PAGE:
Nucleic Acid Aptamers in the Study of Fibroblast Growth Factor 8b

Robert (Robby) Bedenbaugh

Fibroblast Growth Factor 8 (FGF-8) is a member of the growth factor family that plays pivotal roles in a number of developmental processes. FGF-8’s many functions can be attributed to alternative splicing, which generates eight different isoforms in mice(1). One isoform that has become a focus of many studies is Fibroblast Growth Factor 8b (FGF-8b). This isoform is most active during embryogenesis when it helps organize and induce development. For example, FGF-8b is extremely important in early neural development and differentiation of cells (2). Moreover, it has been shown to function in the isthmus where its activation of the Ras-ERK signaling pathway induces midbrain-hindbrain differentiation and the development of the cerebellum (3).
Although a wealth of information is know about FGF-8b there is still a great deal to be discovered. Despite many attempts, an antibody that sufficiently binds FGF-8b has not been developed. Therefore, protein concentrations have been assumed to be proportional to mRNA concentrations determined during RT-PCR studies(4). Not only could this assumption be inaccurate but also since the protein itself cannot be tagged and studied it is possible that the protein is not being produced and secreted despite the presence of FGF-8b mRNA in the cell. Moreover, it is not known whether or not the protein is sequestered within the cell before being secreted or how far it diffuses after secretion.
Aptamers provide an innovative solution to the afore mentioned problems.  If a high specificity, high affinity RNA ligand were developed to bind to FGF-8b it would be a valuable research tool in the study of the protein. This aptamer could be used to tag the protein and indicate which cells it is present in, where it is most concentrated, and even how far it is able to diffuse after being secreted from the cells. This and other information could be used to elucidate how the protein functions in development.
Specific Aim 1: Produce an aptamer via systematic evolution of ligands by exponential enrichment (SELEX) that will bind FGF-8b with high specificity. The SELEX method is a cycle that consists of the basic steps of partitioning the nucleic acid species that bind to the target from those that don’t, eluting these species, and then replicating them. This method starts with a random oligonucleotide library of around 1014 unique sequences, and after many rounds produces an Aptamer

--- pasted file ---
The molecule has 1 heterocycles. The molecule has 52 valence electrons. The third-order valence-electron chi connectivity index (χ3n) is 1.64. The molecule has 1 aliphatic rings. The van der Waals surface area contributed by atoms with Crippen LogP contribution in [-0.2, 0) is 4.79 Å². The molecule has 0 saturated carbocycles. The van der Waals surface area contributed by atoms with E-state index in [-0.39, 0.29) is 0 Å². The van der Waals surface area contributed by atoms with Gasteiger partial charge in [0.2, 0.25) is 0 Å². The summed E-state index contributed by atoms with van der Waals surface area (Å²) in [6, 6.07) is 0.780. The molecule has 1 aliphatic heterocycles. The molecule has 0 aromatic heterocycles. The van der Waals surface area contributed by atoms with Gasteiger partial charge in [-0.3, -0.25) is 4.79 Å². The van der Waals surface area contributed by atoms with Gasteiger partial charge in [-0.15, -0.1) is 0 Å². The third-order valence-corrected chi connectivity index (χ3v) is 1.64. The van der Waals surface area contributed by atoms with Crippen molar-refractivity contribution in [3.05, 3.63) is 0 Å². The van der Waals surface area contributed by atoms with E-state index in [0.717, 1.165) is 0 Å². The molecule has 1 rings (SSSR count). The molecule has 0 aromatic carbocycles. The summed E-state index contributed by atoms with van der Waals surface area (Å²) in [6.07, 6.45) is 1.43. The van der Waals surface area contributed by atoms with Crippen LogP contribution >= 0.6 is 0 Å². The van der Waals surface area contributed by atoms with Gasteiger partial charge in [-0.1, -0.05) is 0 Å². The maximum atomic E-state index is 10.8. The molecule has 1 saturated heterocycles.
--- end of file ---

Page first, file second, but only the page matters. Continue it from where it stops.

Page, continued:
Specific Aim 2: Employ the Aptamer to help determine which cells FGF-8b is produced in, where it is concentrated, and what roles it plays in development.
The Recombinant Mouse FGF8b that is necessary for the completion of this project will be ordered from R&D systems where its catalog number is 423-F8/CF. The protein is priced at $2000 dollars for .5 milligrams, which makes the cost per round for the target 18 dollars.

1.      Gemel, J. et al. (1996) “Structure and Sequence of Human FGF8.” Genomics 35(1):253-257
2.      Alam, A., Suzuki, H., Tsukahara, T. (2009)”Expression Analysis of FGF8a and FGF8b in Early Stage of P19 Cells During Neural Differentiation.” Cell Biology International. 33(9):1032-7.
3.      Suzuki, A., Harada, H., Nakamura, H. (2012) “Nuclear Translocation of FGF8 and its Implication to Induce Sprouty2.” Growth Development and Differentiation. 54(4):463-73.

4.      Abu-Issa, R. et al. (2002) “FGF8 is Required for Pharyngeal Arch and Cardiovascular Development in the Mouse.” Development. 129(19): 4613-4625.

Progress Report 1

Progress Report 2
Final Report


Gwen Stovall said...

Congrats Robby! I'm happy to see you were able to post the abstract. Please add your name to the text of the post, so we can easily search for it.

Gwen Stovall said...

and - remember to share the proposal (google doc). Click on the "share" button at the top right of the Google Doc & then click "change" next to the "private" setting ... I think you'll be able to figure it out from there.

Good luck!